The Taiwan Institute of Economic Research (TIER, 台灣經濟研究院) has left its forecast for GDP growth in Taiwan unchanged for this year at 4.1 percent, despite a surge in locally transmitted cases of COVID-19.
The think tank maintained its growth projection from January after taking into account robust demand globally for information and communications technology devices, Gordon Sun (孫明德), director of the institute’s Economic Forecasting Center, said yesterday.
Such devices make up more than 50 percent of Taiwan’s exports, putting the nation in a good position to benefit from resilient global demand and experience growth of more than 4 percent this year.
Photo: Allen Wu, Taipei Times
The institute’s forecast is in line with government estimates.
Directorate-General of Budget, Accounting and Statistics Minister Chu Tzer-ming (朱澤民) last month said that the agency expected to lower its growth forecast after considering geopolitical crises, but predicted it would still be more than 4 percent this year.
In February, the DGBAS forecast GDP growth of 4.42 percent in Taiwan.
Yesterday, the institute said that the nation’s GDP this year is expected to grow 2 percent in the first quarter, 3.66 percent in the second quarter, 6.15 percent in the third quarter and 4.45 percent in the fourth quarter.
The institute said it expects private consumption to grow 4.43 percent this year, private investment to increase 4.25 percent and fixed capital formation to rise 4.78 percent.
Exports this year are expected to grow 4.37 percent, while imports are expected to grow 4.35 percent, it said.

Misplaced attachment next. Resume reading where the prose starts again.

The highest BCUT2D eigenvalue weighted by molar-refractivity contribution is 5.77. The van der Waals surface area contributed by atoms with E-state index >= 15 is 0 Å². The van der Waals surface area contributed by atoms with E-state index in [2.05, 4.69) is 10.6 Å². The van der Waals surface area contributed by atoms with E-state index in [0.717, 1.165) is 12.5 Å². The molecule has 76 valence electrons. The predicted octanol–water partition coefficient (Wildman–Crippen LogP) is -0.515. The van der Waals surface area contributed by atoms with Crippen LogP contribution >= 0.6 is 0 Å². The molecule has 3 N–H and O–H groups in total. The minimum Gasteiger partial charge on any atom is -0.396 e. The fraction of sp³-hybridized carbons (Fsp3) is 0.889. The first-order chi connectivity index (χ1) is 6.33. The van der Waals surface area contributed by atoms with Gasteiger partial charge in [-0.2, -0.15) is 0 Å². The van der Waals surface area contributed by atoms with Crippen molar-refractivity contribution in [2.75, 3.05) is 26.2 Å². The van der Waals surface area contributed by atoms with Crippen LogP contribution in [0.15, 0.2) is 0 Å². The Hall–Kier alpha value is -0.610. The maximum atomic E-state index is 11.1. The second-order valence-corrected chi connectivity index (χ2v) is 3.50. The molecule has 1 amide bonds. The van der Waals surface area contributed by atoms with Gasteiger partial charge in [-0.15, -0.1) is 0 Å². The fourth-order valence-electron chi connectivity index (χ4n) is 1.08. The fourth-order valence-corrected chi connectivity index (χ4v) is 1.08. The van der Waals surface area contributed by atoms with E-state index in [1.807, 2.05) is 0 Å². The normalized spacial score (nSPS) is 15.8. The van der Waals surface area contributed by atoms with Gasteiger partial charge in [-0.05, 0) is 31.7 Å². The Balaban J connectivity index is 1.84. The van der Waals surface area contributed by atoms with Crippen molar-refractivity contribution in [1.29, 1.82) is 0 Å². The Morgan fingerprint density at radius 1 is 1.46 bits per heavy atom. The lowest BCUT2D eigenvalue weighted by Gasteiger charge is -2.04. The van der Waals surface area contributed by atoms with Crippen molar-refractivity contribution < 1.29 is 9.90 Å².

Although the institute kept its GDP growth forecast unchanged, it revised upward its projected percentage for the consumer price index (CPI) to 2.40 percent from a previous estimate of 1.65 percent.
Commenting on inflation, Sun said that Russia’s invasion of Ukraine has pushed prices for commodities and raw materials sharply higher on the global market, which has, in turn, affected local consumer prices.
“Taiwan has been adversely affected by uncertainty in the global economy, especially from a spike in international crude oil prices following Russia’s invasion of Ukraine,” Sun said.
“COVID-19 lockdowns in China, where many Taiwanese companies manufacture goods, are also expected to affect global supply chains, creating more uncertainty,” Sun added.
If the Russia-Ukraine war and the lockdowns in China come to an end in the second quarter, the upward pressure on inflation would decline in the second half of the year, he said.
In related news, a TIER survey found that sentiment in the manufacturing sector last month fell 2.16 points to 99.21 from a month earlier, marking the third consecutive month of sequential declines.
The decline reflected concern over rising raw material prices, which have led to higher production costs, and over interruptions in the global supply chain due to COVID-19 lockdowns in China, the institute said.
A shortage of chips for automakers might not ease until the first half of next year, said Arisa Liu (劉佩真), who heads the institute’s Taiwan Industry Economics Services databank.
A similar composite index for gauging business sentiment in the service sector rose 0.88 points from a month earlier to 95.05, after falling the previous two months, and sentiment in the construction industry fell 0.67 points to 105.34, marking the second straight month of decline.
Development firms became more cautious in their outlook after the bank last month raised its key interest rate by 25 basis points, which was higher than expected, Liu said, adding that the central bank is expected to maintain a tight monetary policy for the rest of the year.
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